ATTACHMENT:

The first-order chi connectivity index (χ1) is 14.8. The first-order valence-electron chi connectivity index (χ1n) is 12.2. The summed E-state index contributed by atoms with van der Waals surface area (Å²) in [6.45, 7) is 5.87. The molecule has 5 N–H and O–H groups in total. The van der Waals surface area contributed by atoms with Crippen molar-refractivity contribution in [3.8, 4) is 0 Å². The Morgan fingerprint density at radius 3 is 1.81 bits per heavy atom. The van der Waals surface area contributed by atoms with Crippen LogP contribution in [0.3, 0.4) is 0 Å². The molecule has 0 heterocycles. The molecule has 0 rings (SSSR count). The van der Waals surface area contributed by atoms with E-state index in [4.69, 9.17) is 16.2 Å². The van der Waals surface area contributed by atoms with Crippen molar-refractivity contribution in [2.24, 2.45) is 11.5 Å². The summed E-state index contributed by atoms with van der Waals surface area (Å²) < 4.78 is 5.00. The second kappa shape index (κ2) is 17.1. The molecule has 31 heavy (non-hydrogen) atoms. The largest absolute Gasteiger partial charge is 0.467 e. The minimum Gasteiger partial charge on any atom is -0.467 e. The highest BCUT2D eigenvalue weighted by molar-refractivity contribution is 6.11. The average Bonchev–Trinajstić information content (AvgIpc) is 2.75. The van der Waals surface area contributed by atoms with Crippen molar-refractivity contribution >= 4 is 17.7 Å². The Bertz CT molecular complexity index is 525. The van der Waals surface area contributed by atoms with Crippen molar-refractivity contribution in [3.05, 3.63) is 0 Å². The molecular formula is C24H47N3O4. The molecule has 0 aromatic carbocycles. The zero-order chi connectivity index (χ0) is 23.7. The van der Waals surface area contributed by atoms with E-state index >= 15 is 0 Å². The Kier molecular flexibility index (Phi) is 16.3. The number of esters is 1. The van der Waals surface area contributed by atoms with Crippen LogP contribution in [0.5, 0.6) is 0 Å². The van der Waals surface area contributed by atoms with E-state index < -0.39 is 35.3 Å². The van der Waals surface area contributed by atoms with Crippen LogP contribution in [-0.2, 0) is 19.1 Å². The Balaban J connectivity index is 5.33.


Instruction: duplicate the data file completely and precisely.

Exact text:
The first-order chi connectivity index (χ1) is 14.8. The first-order valence-electron chi connectivity index (χ1n) is 12.2. The summed E-state index contributed by atoms with van der Waals surface area (Å²) in [6.45, 7) is 5.87. The molecule has 5 N–H and O–H groups in total. The van der Waals surface area contributed by atoms with Crippen molar-refractivity contribution in [3.8, 4) is 0 Å². The Morgan fingerprint density at radius 3 is 1.81 bits per heavy atom. The van der Waals surface area contributed by atoms with Crippen LogP contribution in [0.3, 0.4) is 0 Å². The molecule has 0 heterocycles. The molecule has 0 rings (SSSR count). The van der Waals surface area contributed by atoms with E-state index in [4.69, 9.17) is 16.2 Å². The van der Waals surface area contributed by atoms with Crippen molar-refractivity contribution in [2.24, 2.45) is 11.5 Å². The summed E-state index contributed by atoms with van der Waals surface area (Å²) < 4.78 is 5.00. The second kappa shape index (κ2) is 17.1. The molecule has 31 heavy (non-hydrogen) atoms. The largest absolute Gasteiger partial charge is 0.467 e. The minimum Gasteiger partial charge on any atom is -0.467 e. The highest BCUT2D eigenvalue weighted by molar-refractivity contribution is 6.11. The average Bonchev–Trinajstić information content (AvgIpc) is 2.75. The van der Waals surface area contributed by atoms with Crippen molar-refractivity contribution >= 4 is 17.7 Å². The Bertz CT molecular complexity index is 525. The van der Waals surface area contributed by atoms with Crippen molar-refractivity contribution in [3.05, 3.63) is 0 Å². The molecular formula is C24H47N3O4. The molecule has 0 aromatic carbocycles. The zero-order chi connectivity index (χ0) is 23.7. The van der Waals surface area contributed by atoms with E-state index >= 15 is 0 Å². The Kier molecular flexibility index (Phi) is 16.3. The number of esters is 1. The van der Waals surface area contributed by atoms with Crippen LogP contribution in [0.5, 0.6) is 0 Å². The van der Waals surface area contributed by atoms with E-state index < -0.39 is 35.3 Å². The van der Waals surface area contributed by atoms with Crippen LogP contribution in [-0.2, 0) is 19.1 Å². The Balaban J connectivity index is 5.33.